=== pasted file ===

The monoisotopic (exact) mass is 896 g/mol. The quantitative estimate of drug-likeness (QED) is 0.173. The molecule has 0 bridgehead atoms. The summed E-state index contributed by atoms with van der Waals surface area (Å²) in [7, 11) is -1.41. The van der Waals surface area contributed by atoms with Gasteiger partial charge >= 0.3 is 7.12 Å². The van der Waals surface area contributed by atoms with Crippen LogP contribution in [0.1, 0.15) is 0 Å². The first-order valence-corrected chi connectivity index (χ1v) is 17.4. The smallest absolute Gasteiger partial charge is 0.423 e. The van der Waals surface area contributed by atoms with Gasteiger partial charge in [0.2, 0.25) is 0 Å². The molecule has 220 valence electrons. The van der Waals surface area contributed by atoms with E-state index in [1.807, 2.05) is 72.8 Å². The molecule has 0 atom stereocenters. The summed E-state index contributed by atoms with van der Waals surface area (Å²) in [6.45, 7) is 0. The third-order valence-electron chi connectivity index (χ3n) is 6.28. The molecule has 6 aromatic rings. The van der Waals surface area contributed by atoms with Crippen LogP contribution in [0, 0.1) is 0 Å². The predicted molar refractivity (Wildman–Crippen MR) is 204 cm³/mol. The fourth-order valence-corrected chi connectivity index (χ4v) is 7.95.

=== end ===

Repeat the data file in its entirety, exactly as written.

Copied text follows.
The monoisotopic (exact) mass is 896 g/mol. The quantitative estimate of drug-likeness (QED) is 0.173. The molecule has 0 bridgehead atoms. The summed E-state index contributed by atoms with van der Waals surface area (Å²) in [7, 11) is -1.41. The van der Waals surface area contributed by atoms with Gasteiger partial charge >= 0.3 is 7.12 Å². The van der Waals surface area contributed by atoms with Crippen LogP contribution in [0.1, 0.15) is 0 Å². The first-order valence-corrected chi connectivity index (χ1v) is 17.4. The smallest absolute Gasteiger partial charge is 0.423 e. The van der Waals surface area contributed by atoms with Gasteiger partial charge in [0.2, 0.25) is 0 Å². The molecule has 220 valence electrons. The van der Waals surface area contributed by atoms with E-state index in [1.807, 2.05) is 72.8 Å². The molecule has 0 atom stereocenters. The summed E-state index contributed by atoms with van der Waals surface area (Å²) in [6.45, 7) is 0. The third-order valence-electron chi connectivity index (χ3n) is 6.28. The molecule has 6 aromatic rings. The van der Waals surface area contributed by atoms with Crippen LogP contribution in [0, 0.1) is 0 Å². The predicted molar refractivity (Wildman–Crippen MR) is 204 cm³/mol. The fourth-order valence-corrected chi connectivity index (χ4v) is 7.95.